Born: Reykjavík, Iceland
Composer, performer, engineer, and artist, Steina has created a body of work over the past three decades that expanded the boundaries of video technology, electronic imaging, and new media art in unprecedented ways. Born in 1940, Steina was initially trained during the 1950s and 1960s as a classical violinist with a background in music theory in Iceland and Prague. She came to visual art from experimental music and engineering – two different worlds that began to merge with video and installation art in this country, particularly in New York, during the late 1960s and early 1970s.
Steina’s prolific career includes live performances, opto-mechanical kinetic sculptures, single-channel videos, and multi- channel installation “environments.” This broad range reflects Steina’s immense curiosity, creativity and resistance to art historians’ and critics’ fondness for categorizing art by style, type, or movement. Despite her aversion to the often cryptic rhetoric that accompanies the theorizing of art, Steina’s work embodies the diversity, technological experimentation, spatial innovation, and interactivity that have become hallmarks of new media today.
In an artist statement, Steina writes:
"My background is in music. For me, it is the sound that leads me into the image. Every image has its own sound and in it I attempt to capture something flowing and living. I apply the same principle to art as to playing the violin: with the same attitude of continuous practice, the same concept of composition. Since my art schooling was in music, I do not think of images as stills, but always as motion. My video images primarily hinge upon an undefined sense of time with no earth gravity. It is like a duty to show what cannot be seen except with the eye of media: water flowing uphill or sideways, upside down rolling seas or a weather beaten drop of a glacier melt. The idea is that perhaps the audience could feel a part of this creative trance, living for a moment in a mental world where they have never been."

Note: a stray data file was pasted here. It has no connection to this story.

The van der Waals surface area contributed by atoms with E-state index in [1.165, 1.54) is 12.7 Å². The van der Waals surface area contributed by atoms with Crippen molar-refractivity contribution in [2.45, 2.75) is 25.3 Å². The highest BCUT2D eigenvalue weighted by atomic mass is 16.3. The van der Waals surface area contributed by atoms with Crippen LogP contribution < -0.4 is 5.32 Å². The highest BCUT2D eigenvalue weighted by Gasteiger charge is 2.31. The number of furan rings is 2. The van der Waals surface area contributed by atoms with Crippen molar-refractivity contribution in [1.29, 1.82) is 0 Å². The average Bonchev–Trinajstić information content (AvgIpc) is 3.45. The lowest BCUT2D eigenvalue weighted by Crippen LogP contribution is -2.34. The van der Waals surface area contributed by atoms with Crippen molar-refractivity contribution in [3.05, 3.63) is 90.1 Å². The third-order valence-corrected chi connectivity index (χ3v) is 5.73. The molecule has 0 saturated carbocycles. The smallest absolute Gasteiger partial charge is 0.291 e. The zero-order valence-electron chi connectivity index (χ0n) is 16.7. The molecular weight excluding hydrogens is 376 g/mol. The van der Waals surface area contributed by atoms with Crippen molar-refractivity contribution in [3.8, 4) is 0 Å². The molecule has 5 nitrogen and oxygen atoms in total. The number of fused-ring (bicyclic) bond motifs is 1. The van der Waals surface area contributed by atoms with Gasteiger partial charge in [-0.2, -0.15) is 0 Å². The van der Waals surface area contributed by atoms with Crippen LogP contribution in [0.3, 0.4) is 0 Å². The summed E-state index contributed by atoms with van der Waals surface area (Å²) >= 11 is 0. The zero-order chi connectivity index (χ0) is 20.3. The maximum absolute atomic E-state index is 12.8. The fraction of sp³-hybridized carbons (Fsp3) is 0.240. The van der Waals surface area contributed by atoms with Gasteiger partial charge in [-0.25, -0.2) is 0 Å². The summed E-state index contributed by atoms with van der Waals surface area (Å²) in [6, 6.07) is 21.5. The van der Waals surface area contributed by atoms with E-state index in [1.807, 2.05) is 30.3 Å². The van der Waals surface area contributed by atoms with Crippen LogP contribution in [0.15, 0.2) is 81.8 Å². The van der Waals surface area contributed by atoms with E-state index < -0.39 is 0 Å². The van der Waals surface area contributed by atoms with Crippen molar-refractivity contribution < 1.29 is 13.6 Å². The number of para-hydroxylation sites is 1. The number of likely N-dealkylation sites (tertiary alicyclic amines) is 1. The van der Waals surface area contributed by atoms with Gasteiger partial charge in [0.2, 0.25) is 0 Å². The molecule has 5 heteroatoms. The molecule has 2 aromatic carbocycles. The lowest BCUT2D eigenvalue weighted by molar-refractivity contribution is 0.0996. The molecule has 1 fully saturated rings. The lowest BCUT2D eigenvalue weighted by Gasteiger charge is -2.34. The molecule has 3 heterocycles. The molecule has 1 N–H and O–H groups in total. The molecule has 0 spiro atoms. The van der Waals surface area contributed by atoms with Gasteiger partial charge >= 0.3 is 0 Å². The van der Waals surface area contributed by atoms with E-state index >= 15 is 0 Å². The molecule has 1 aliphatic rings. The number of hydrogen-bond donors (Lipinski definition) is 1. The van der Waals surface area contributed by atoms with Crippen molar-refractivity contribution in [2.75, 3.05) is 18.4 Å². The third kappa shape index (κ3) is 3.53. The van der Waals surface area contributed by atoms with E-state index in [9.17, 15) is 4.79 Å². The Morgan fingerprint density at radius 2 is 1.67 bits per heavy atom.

Institute Intermeddi, "Institute Intermeddi - OPEN ARCHIVES PROJECTSIONS Every day 12 - 5 pm" 2007. Accessed at http://www.iim.cz/?lang=1&id=45